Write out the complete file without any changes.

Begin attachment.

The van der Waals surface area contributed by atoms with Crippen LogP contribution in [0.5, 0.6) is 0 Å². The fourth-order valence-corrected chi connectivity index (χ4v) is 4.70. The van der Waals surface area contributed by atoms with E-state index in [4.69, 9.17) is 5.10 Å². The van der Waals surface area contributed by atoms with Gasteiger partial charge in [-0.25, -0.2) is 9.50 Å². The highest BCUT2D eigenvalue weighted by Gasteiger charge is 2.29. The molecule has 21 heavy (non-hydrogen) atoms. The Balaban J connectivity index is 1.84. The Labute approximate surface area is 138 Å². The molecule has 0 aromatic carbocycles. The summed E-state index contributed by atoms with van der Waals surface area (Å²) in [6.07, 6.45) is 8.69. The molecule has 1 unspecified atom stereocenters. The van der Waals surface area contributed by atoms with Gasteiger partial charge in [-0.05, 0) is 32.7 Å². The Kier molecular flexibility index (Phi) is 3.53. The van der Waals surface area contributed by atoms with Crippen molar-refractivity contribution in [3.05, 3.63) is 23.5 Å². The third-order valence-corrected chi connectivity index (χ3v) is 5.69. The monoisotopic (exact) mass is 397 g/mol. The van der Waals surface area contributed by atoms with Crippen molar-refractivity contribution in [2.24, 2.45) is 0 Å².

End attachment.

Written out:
The van der Waals surface area contributed by atoms with Crippen LogP contribution in [0.5, 0.6) is 0 Å². The fourth-order valence-corrected chi connectivity index (χ4v) is 4.70. The van der Waals surface area contributed by atoms with E-state index in [4.69, 9.17) is 5.10 Å². The van der Waals surface area contributed by atoms with Gasteiger partial charge in [-0.25, -0.2) is 9.50 Å². The highest BCUT2D eigenvalue weighted by Gasteiger charge is 2.29. The molecule has 21 heavy (non-hydrogen) atoms. The Balaban J connectivity index is 1.84. The Labute approximate surface area is 138 Å². The molecule has 0 aromatic carbocycles. The summed E-state index contributed by atoms with van der Waals surface area (Å²) in [6.07, 6.45) is 8.69. The molecule has 1 unspecified atom stereocenters. The van der Waals surface area contributed by atoms with Gasteiger partial charge in [-0.05, 0) is 32.7 Å². The Kier molecular flexibility index (Phi) is 3.53. The van der Waals surface area contributed by atoms with Crippen molar-refractivity contribution in [3.05, 3.63) is 23.5 Å². The third-order valence-corrected chi connectivity index (χ3v) is 5.69. The monoisotopic (exact) mass is 397 g/mol. The van der Waals surface area contributed by atoms with Crippen molar-refractivity contribution in [2.24, 2.45) is 0 Å².